In these circumstances the First to Fourth Respondents, who are separately represented from Mrs Patel, on 24 July 2013 applied, among other things, for the issue whether Dilip was entitled to any further shares in the Company to be tried as a preliminary issue, the hope being that if they succeeded on that issue, it would then be possible to have the Petition as a whole struck out or dismissed.

7

That application was heard by Mr Murray Rosen QC sitting as a Deputy High Court Judge. On 13 December 2013 he made an Order duly directing the trial of preliminary issues as to whether the Respondents were subject to an obligation to recognise and give effect to an entitlement by Dilip to receive the shares which he claimed, and various consequential matters designed to resolve whether, if so, the failure to recognise his entitlement was itself unfairly prejudicial conduct or might be taken into account in granting relief in the event that the affairs of the Company had otherwise been conducted in an unfairly prejudicial manner.

8

He also gave directions for the trial of those issues, as follows:

(1) Paragraph 2(a) provided that Dilip was to serve by 27 December 2013 a document identifying the paragraphs of the Petition on which relied.

(2) Paragraph 2(b) provided:

"The First to Fifth Respondents shall by 14 February 2014 serve and file a Defence in relation to the preliminary issues."

(3) Dilip was to serve a Reply if so advised by 28 March 2014.

(4) A CMC was to be fixed for the first convenient date after 11 April 2014 (at which further directions might be given).

(5) The trial itself, with an estimate of 10 days, was to take place in a 3 month window starting on 1 January 2015.

9

On 20 December 2013 Dilip served a document in compliance with paragraph 2(a) of Mr Rosen's Order. This was a one-page document simply identifying the paragraphs on which he relied. The Petition extended to 125 paragraphs over 45 pages, and this document identified paragraphs 1–45, 53–74, 78–90 and 116–120 as relied on, a total of 85 out of the 125. The effect was to include a substantial amount of background leading up to the 10% Shareholding Agreement in 1992, starting with a (brief) reference to a business run by Mr Patel in Mombasa from 1952 to 1972 and tracing the development of various informal partnerships between him and one or more of his sons from 1972 onwards. The omitted paragraphs are largely those that deal with the failure to implement the Equal Total Income Policy, the non-payment of dividends, the events leading up to the resignation of Dilip as managing director, and his complaints of exclusion.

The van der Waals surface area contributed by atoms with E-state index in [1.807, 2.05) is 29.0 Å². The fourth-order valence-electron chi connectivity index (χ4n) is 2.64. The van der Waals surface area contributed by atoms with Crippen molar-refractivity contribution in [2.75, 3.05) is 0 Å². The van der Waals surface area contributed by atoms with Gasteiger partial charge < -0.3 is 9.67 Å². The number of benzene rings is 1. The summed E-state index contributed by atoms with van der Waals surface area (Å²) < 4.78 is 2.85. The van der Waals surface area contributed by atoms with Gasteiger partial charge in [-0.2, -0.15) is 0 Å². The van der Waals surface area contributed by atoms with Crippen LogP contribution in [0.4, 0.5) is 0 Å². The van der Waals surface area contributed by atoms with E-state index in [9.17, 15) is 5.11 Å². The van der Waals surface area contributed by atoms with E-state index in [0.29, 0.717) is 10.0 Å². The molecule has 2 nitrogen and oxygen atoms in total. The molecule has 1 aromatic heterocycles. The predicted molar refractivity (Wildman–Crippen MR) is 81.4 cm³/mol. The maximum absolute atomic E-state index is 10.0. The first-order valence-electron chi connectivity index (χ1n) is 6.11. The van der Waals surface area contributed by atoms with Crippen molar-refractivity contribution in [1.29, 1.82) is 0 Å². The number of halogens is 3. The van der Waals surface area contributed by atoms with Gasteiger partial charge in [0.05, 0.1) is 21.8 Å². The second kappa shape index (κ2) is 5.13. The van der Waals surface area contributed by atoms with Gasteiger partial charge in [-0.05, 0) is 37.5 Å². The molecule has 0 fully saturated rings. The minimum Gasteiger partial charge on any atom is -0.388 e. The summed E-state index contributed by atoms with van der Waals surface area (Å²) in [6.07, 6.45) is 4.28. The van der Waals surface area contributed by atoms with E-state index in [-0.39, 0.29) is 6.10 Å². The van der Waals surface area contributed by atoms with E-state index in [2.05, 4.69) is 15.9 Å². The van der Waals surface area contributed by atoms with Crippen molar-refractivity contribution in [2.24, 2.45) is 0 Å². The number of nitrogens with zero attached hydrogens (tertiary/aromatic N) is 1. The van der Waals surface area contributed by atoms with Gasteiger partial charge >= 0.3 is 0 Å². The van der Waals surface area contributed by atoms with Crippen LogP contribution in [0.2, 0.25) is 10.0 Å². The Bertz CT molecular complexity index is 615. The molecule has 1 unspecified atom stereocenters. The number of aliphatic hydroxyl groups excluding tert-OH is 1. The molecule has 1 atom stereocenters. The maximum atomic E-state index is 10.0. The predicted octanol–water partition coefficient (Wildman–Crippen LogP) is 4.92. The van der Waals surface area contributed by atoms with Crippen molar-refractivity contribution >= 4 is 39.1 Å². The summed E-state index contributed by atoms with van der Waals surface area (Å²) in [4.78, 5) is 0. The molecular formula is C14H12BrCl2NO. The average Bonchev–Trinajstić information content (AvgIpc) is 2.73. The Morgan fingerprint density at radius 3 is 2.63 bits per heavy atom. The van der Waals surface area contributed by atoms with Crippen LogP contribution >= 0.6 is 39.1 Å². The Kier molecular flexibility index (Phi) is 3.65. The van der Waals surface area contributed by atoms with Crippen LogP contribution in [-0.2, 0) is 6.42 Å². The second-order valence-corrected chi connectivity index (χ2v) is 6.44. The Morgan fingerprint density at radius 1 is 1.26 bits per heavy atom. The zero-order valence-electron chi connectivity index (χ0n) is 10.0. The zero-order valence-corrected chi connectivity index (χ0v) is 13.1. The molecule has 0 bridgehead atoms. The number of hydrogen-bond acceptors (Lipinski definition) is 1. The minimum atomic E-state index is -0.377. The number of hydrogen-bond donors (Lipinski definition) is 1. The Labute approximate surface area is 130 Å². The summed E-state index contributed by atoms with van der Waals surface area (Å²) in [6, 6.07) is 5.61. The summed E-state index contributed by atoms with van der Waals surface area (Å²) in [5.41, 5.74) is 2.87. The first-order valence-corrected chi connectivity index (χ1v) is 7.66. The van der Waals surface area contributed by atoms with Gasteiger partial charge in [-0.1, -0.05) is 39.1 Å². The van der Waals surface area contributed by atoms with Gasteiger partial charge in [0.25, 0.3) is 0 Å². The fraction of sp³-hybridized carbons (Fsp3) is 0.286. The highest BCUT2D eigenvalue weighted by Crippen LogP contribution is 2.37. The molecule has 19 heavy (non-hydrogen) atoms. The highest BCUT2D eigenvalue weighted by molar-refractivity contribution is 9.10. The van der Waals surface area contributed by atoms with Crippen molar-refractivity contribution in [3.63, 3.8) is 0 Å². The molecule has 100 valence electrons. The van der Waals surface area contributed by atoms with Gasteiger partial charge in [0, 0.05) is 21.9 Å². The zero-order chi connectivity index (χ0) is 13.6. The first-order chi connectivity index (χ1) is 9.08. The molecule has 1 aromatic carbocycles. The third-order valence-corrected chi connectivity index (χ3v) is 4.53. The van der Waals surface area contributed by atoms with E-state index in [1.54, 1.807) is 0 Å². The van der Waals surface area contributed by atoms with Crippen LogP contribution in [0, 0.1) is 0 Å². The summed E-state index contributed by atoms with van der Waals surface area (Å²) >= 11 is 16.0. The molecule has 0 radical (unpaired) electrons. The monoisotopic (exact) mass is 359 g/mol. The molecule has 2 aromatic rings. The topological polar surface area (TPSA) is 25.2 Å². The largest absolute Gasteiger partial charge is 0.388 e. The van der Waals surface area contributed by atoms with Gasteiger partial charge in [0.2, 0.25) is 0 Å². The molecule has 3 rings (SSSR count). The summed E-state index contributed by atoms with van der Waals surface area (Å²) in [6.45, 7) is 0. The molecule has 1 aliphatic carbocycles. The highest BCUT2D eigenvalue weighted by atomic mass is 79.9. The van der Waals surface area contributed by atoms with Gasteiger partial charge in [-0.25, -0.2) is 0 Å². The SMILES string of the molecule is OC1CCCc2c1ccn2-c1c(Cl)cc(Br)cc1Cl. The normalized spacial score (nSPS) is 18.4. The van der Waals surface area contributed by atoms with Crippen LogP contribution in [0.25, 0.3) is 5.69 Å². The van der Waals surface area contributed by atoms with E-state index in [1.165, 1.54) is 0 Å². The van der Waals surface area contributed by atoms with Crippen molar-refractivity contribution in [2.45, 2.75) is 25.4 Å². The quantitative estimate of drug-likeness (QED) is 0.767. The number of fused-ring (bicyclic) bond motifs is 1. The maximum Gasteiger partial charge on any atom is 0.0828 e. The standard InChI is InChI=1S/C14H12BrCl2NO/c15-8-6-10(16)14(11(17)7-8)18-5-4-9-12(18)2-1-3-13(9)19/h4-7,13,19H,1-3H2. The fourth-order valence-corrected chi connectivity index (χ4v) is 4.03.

10

Under paragraph 2(b) of Mr Rosen's Order the Respondents' Defences were due on 14 February 2014. On 29 January 2014 the solicitors acting for the First to Fourth Respondents, Charles Fussell & Co ( "CF"), sent a letter by e-mail to Dilip's solicitors, AR Legal ( "AR"), and to Hasu Kaneria ( "Hasu"), another brother who holds a power of attorney from his mother Mrs Patel and is assisting her in the litigation, explaining that their counsel had been heavily engaged on another matter and would not be able to deal with the Defence until after the deadline. They asked for a 14-day extension to 28 February 2014. On 30 January 2014 Hasu wrote to AR and CF saying that because of Mrs Patel's need to keep her costs under control she needed to change counsel and was now represented by Mr Clive Wolman. He was unavailable due to another matter due to be heard between 3 and 14 February and asked for a 28-day extension for Mrs Patel's Defence to 14 March 2014.

11

AR did not reply.

12

On 5 February 2014 CF followed up with a further letter saying that although Hasu had confirmed his consent to their request they had not had a response from AR. They also suggested that it would be sensible for all Defences to be served together and therefore suggested an extension for the First to Fourth Respondents' Defences to 14 March as well. They enclosed a draft consent order providing for an extension to 14 March for the Respondents' Defences (and a consequential extension of time for the service of Dilip's Reply from 28 March to 25 April).

13

On 10 February 2014 AR replied to both requests. In the letter to CF they said that the Respondents had already caused various delays during the course of proceedings and that Dilip would therefore not agree to an extension. In the letter to Mr Wolman they simply said that Dilip would not consent to an extension.

14

CF issued an application the next day, 11 February. Although issued only by the First to Fourth Respondents, it sought an order in the same form as the draft consent order, that is providing for an extension of time for Mrs Patel's Defence as well as their own to 14 March 2014; and Mrs Patel has associated herself with the relief sought. The parties have therefore treated it as if it were an application by all the Respondents, which seems to me sensible, and I will therefore refer to it as the Respondents' application.

15

In a letter to AR of the same day, CF said they were most disappointed to see that after delaying for almost two weeks before responding, Dilip had refused consent. They added:

"Had you refused...